September 6, 2006 -- Many key decisions effecting cost reduction through conversion of an FPGA to an ASIC are often made by people who may not be giving it much thought at the time. The R&D team tasked with program board development, and the FPGA designers and component engineers who support them can often times give little consideration to approaches that would make the board more "ASIC friendly." Cost reduction through conversion / integration of FPGA's and other components can be a second-order concern at that point, when the primary focus is proof of concept and when high production volumes may seem far in the future. However, ASIC vendors need to be involved early in the customer's design process – while the board designer and FPGA engineer are still in the concept phase – to give advice and provide training that can broaden the options for cost reducing to an ASIC from a manufacturing standpoint.
This article will discuss how the ASIC vendor can assist the OEM board design and FPGA design teams in "designing for portability," so that their strategies for power supplies, package types, I/O utilization, IP selection and the development of timing scripts and clocking architectures can be developed with consideration of maximizing cost reduction through conversion to ASIC. Additionally, it will discuss the strategies ASIC and structured ASIC designers should consider to assure first time success of their designs in silicon and a smooth transition from prototype approval to volume production of reliable, cost-effective devices.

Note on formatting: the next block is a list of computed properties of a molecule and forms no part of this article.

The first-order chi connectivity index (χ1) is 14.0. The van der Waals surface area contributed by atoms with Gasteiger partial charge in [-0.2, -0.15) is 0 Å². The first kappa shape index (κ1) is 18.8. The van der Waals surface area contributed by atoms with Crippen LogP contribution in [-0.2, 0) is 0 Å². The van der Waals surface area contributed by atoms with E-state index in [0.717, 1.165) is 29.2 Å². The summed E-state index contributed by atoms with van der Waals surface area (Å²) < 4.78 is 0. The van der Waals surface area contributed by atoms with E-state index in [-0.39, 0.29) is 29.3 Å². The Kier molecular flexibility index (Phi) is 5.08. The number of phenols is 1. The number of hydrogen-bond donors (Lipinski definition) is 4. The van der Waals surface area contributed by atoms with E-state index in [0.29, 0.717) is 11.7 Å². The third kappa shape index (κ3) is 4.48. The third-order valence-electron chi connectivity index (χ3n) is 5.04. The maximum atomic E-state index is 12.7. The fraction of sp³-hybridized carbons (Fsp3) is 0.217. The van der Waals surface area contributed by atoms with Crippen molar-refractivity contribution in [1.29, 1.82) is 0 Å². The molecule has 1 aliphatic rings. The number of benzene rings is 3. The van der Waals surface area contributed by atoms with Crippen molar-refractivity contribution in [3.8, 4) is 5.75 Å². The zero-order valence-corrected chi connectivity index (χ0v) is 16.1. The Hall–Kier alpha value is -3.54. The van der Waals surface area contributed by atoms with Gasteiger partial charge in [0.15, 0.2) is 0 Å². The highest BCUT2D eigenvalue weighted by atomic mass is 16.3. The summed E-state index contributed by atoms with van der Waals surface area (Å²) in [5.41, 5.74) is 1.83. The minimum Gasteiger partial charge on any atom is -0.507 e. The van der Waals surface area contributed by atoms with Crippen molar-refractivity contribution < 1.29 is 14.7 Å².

By Harald Wyndham. (Wyndham is currently responsible for customer relations and new business development for the structured digital products business at AMI Semiconductor (AMIS).)
This brief introduction has been excerpted from the original copyrighted article.